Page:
the International Trafficking Act of 2000. But, although we earlier 
introduced these separate bills, we would like to relay to you the 
truly bipartisan effort this has been. This effort is reflected in the 
bill we passed today.
  The Trafficking Victims Protection Act of 2000 is a comprehensive 
bill that aims to prevent trafficking in persons, provide protection 
and assistance to those who have been trafficked, and strengthen 
prosecution and punishment of those responsible for trafficking. It is 
designed to help federal law enforcement officials expand anti-
trafficking efforts here and abroad; to expand domestic anti-
trafficking and victim assistance efforts; and to assist non-
governmental organizations, governments and others worldwide who are 
providing critical assistance to victims of trafficking.
  The Trafficking Victims Protection Act of 2000 addresses the 
underlying problems which fuel the trafficking industry by promoting 
public anti-trafficking awareness campaigns and initiatives to enhance 
economic opportunity, such as micro-credit lending programs and skills 
training, for those most susceptible to trafficking. It also increases 
protections and services for trafficking victims by establishing 
programs designed to assist in the safe reintegration of victims into 
their community, and ensure that such programs address both the 
physical and mental health needs of trafficking victims. Further, the 
bills seek to stop the practice of immediately deporting victims back 
to potentially dangerous situations by providing them interim 
immigration relief and the time necessary to bring charges against 
those responsible for their condition. It also toughens current federal 
trafficking penalties, criminalizing all forms of trafficking in 
persons and establishing punishment commensurate with the heinous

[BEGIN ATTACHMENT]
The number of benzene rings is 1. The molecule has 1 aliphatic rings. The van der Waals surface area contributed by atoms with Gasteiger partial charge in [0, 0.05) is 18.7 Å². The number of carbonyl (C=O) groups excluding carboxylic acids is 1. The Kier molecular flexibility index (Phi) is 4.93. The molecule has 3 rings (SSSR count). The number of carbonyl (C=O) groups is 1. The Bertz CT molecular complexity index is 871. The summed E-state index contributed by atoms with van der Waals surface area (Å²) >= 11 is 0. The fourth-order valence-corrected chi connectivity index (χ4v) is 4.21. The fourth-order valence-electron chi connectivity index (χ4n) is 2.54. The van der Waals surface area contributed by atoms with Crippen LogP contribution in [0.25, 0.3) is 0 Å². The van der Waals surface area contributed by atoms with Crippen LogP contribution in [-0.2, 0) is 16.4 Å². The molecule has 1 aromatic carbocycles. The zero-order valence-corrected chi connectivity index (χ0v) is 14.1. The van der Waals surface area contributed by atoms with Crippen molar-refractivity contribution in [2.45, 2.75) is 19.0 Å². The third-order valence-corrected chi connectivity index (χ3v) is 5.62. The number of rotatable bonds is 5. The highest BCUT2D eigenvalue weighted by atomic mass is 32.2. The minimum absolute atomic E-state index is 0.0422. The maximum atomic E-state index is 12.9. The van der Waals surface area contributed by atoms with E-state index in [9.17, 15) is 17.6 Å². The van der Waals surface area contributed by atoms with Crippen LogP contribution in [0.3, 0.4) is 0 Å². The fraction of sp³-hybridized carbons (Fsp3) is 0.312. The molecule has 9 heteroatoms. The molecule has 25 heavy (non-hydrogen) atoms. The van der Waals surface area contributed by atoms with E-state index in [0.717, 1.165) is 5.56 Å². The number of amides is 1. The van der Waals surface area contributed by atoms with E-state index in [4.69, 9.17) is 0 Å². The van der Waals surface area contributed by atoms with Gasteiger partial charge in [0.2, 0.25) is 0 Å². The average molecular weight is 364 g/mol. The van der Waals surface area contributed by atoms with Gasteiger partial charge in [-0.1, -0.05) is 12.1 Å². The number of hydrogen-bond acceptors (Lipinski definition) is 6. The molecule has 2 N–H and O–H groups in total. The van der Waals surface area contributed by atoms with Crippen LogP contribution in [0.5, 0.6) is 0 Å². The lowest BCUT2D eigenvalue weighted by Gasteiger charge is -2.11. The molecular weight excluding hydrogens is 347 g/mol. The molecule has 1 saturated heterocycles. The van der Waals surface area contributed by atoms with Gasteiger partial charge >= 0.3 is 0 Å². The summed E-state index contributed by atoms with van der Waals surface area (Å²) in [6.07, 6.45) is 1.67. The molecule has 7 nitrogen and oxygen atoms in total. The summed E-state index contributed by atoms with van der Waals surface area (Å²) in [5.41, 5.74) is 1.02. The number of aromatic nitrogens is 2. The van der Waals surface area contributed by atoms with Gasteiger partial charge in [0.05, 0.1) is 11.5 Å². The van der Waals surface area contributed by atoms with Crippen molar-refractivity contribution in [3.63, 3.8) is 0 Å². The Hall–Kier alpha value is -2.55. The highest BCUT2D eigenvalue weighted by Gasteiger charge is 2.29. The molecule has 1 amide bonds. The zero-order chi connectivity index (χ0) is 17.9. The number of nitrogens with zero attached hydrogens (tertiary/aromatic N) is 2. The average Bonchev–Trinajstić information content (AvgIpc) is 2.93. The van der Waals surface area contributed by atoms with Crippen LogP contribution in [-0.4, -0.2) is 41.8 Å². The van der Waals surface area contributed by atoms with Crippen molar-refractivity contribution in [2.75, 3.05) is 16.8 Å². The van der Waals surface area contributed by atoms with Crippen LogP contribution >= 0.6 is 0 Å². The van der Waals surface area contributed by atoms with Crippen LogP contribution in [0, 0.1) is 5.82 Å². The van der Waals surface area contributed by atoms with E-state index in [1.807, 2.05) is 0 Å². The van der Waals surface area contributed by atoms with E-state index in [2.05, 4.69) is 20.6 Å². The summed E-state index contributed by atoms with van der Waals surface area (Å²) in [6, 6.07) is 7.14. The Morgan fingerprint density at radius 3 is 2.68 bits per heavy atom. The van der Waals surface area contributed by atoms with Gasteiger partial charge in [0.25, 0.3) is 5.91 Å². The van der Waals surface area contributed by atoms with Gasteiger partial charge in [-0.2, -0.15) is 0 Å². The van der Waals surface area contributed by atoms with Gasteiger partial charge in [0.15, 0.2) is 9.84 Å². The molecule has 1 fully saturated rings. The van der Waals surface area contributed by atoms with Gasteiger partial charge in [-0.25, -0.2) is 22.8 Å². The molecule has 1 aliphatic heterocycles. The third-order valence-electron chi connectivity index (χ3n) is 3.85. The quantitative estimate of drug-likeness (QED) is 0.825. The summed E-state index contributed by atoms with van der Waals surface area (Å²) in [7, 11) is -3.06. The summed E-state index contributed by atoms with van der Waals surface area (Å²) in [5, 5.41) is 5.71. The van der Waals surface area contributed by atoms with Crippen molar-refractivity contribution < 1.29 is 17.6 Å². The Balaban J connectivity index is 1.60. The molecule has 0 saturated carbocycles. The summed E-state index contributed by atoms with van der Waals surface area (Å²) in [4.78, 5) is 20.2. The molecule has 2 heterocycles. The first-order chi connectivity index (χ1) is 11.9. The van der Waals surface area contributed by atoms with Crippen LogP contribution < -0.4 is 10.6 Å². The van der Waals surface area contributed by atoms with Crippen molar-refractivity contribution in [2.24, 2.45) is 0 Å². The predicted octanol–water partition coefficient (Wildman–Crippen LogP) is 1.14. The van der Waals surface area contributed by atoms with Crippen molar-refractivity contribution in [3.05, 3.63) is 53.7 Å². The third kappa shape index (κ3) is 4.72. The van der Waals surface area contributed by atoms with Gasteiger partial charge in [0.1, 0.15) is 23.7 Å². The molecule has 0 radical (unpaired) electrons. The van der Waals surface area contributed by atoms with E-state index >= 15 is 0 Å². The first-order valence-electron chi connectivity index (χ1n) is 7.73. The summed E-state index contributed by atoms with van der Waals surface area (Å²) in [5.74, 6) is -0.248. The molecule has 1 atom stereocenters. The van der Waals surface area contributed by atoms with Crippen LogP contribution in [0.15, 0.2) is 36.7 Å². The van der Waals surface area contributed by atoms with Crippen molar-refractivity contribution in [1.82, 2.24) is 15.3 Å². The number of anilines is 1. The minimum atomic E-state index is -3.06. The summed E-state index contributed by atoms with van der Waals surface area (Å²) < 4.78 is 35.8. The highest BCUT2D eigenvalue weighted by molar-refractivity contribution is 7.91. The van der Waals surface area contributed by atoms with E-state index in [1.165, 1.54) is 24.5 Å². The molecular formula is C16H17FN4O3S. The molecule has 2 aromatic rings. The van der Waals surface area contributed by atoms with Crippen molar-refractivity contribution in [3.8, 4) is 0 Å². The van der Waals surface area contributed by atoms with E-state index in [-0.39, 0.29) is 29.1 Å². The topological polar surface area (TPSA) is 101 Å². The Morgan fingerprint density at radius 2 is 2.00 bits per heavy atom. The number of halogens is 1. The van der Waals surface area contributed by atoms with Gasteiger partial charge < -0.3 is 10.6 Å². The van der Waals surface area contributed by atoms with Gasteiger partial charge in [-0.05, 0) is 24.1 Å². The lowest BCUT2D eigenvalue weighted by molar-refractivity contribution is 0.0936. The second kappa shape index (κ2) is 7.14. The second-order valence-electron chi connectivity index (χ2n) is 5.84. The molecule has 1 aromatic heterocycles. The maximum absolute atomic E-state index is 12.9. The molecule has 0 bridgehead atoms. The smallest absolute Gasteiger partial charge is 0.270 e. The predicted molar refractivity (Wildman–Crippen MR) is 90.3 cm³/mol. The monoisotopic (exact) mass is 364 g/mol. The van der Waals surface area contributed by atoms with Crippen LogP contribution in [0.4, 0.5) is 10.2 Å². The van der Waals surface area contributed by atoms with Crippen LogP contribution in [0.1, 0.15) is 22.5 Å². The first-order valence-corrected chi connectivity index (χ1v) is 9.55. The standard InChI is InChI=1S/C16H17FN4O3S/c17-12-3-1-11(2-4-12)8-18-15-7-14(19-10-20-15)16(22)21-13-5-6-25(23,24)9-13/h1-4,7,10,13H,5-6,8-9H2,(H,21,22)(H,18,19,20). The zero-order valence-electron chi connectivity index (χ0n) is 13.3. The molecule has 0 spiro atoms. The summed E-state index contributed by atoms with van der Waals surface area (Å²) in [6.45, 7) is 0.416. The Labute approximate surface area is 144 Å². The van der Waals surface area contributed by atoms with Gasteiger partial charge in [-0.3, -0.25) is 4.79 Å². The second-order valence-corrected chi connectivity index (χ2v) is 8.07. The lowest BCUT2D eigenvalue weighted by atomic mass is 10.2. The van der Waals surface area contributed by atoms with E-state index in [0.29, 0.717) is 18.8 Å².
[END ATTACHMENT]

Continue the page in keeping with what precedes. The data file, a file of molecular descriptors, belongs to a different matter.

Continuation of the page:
nature of this crime.
  This bill requires expanded reporting on trafficking, including a 
separate list of countries which are not meeting minimum standards for 
the elimination of trafficking. It authorizes the President to suspend 
assistance to the worst violators on the list of countries which do not 
meet these minimum standards. This discretionary approach provides the 
flexibility needed to combat the complex, multi-faceted, and often 
multi-jurisdictional nature of this crime, while maintaining the 
prospect of tough enforcement against governments who persistently 
ignore, or whose officials are even complicit in, trafficking within 
their own borders. It allows Congress to monitor closely the progress 
of countries in their fight against trafficking and gives the 
Administration flexibility to couple its diplomatic efforts to combat 
trafficking with targeted action that can be tailored to the individual 
country involved.
  Since we began working on this issue, Senator Brownback and I have 
met with trafficking victims, after-care providers, and human rights 
advocates from around the world who have reminded us again and again of 
the horrible, widespread and growing nature of this human rights abuse. 
Today this Chamber has taken an important first step toward the 
elimination of trafficking in persons. We are thankful for your 
  Mr. HATCH. Mr. President I ask unanimous consent that the amendment 
be agreed to, the substitute amendment be agreed to as amended, the 
bill be read the third time and passed, the motion to reconsider be 
laid upon the table, the Senate then insist on its amendment, request a 
conference on the part of the Senate, and any statements relating to 
this action be printed in the Record.
  The PRESIDING OFFICER. Without objection, it is so ordered.
  The amendments (Nos. 4027 and 4028) were agreed to.
  The bill (H.R. 3244), as amended, was read the third time and passed.
  The Presiding Officer (Mr. Smith of Oregon) appointed from the 
Committee on the Judiciary, Mr. Hatch, Mr. Thurmond, and Mr. Leahy; 
from the Committee on Foreign Relations, Mr. Helms, Mr. Brownback, Mr. 
Biden, and Mr. Wellstone, conferees on the part of the Senate.

[[Page S7782]]

  The PRESIDING OFFICER (Mr. Bennett). The Senator from New Hampshire.
  Mr. SMITH of New Hampshire. I thank the Chair.
  (The remarks of Mr. Smith of New Hampshire pertaining to the 
introduction of S. 2962 are located in today's Record under 
``Statements on Introduced Bills and Joint Resolutions.'')
  Mr. SMITH of New Hampshire. Mr. President, I yield the floor.
  The PRESIDING OFFICER. The Senator from Washington.
  Mrs. MURRAY. Mr. President, I ask unanimous consent to speak as in 
morning business.
  The PRESIDING OFFICER. Without objection, it is so ordered.